That’s getting harder to do in real life, thanks to companies like St. Petersburg, Florida-based First Advantage Corporation, which provides pre-employment screening services for numerous Fortune 1000 companies, as well as volunteer groups and youth organizations.
“Some companies see it as a risk mitigation tool or a cheap insurance policy,” says Bart K. Valdez, president of First Advantage’s employment screening services division. “In case of workplace violence or some other event, they’ve at least done the minimum due diligence to screen their employees.”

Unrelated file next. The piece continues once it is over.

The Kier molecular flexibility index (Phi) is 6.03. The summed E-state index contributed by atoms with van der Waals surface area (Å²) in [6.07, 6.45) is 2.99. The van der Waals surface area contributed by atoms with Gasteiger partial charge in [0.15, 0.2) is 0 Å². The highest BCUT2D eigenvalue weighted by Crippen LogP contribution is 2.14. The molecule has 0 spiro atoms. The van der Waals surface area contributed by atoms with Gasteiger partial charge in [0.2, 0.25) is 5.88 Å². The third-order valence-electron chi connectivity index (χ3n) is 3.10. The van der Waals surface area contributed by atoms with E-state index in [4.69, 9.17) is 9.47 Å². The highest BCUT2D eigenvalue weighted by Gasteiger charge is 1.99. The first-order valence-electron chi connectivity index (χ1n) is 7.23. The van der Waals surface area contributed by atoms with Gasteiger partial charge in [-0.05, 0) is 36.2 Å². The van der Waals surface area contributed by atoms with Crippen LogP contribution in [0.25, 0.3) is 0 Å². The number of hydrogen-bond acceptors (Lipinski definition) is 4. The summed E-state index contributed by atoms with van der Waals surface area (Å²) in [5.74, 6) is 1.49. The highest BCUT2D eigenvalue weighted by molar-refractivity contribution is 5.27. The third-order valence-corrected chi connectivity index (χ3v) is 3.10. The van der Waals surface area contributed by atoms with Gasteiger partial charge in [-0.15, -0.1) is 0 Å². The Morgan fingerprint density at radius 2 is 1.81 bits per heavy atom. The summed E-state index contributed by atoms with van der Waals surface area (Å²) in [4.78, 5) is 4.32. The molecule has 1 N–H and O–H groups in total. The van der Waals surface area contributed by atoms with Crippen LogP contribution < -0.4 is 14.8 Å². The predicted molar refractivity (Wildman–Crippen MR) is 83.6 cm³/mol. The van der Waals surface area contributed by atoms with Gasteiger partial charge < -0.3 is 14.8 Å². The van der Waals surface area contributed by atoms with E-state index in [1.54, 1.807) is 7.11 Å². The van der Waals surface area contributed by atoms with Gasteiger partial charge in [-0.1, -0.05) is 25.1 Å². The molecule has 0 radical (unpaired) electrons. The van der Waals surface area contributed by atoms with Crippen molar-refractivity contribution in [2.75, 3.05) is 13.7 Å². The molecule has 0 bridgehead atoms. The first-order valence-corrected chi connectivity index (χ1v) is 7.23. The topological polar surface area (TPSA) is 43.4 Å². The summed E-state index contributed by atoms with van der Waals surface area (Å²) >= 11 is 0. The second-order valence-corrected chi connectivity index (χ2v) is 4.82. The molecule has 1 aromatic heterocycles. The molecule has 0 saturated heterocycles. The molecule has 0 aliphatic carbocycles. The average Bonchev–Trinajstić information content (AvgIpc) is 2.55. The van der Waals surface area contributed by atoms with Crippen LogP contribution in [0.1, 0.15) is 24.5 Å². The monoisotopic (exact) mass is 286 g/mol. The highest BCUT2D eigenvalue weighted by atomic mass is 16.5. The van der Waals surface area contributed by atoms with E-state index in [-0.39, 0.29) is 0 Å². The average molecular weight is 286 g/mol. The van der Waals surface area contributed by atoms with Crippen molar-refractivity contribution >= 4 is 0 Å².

Some background checks yield surprising results. When one company was considering a contract with First Advantage, the human resources director suggested that First Advantage run sample checks on a few employees. So they checked out the HR director — and found that she had fibbed about her educational background. She was fired. “She didn’t have the degrees she had claimed,” says Valdez. “So the person who got us in the door had to go out the same door.”
— Chris Tucker